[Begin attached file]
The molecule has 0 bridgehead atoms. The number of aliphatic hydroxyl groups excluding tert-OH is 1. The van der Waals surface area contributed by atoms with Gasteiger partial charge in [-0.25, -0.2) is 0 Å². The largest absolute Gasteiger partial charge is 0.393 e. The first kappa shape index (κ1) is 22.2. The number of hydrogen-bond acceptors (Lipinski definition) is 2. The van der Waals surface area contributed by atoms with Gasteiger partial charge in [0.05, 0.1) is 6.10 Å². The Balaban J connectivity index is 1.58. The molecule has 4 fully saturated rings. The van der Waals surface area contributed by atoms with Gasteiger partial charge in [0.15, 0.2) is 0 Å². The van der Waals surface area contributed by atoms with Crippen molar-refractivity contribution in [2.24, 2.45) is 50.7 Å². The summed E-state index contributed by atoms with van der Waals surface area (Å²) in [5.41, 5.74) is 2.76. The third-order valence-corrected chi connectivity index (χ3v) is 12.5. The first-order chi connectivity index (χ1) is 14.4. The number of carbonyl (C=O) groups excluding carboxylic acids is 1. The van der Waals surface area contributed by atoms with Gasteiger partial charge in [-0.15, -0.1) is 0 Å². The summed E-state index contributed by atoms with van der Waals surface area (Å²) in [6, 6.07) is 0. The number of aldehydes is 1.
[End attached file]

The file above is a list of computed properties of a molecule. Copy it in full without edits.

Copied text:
The molecule has 0 bridgehead atoms. The number of aliphatic hydroxyl groups excluding tert-OH is 1. The van der Waals surface area contributed by atoms with Gasteiger partial charge in [-0.25, -0.2) is 0 Å². The largest absolute Gasteiger partial charge is 0.393 e. The first kappa shape index (κ1) is 22.2. The number of hydrogen-bond acceptors (Lipinski definition) is 2. The van der Waals surface area contributed by atoms with Gasteiger partial charge in [0.05, 0.1) is 6.10 Å². The Balaban J connectivity index is 1.58. The molecule has 4 fully saturated rings. The van der Waals surface area contributed by atoms with Gasteiger partial charge in [0.15, 0.2) is 0 Å². The van der Waals surface area contributed by atoms with Crippen molar-refractivity contribution in [2.24, 2.45) is 50.7 Å². The summed E-state index contributed by atoms with van der Waals surface area (Å²) in [5.41, 5.74) is 2.76. The third-order valence-corrected chi connectivity index (χ3v) is 12.5. The first-order chi connectivity index (χ1) is 14.4. The number of carbonyl (C=O) groups excluding carboxylic acids is 1. The van der Waals surface area contributed by atoms with Gasteiger partial charge in [-0.15, -0.1) is 0 Å². The summed E-state index contributed by atoms with van der Waals surface area (Å²) in [6, 6.07) is 0. The number of aldehydes is 1.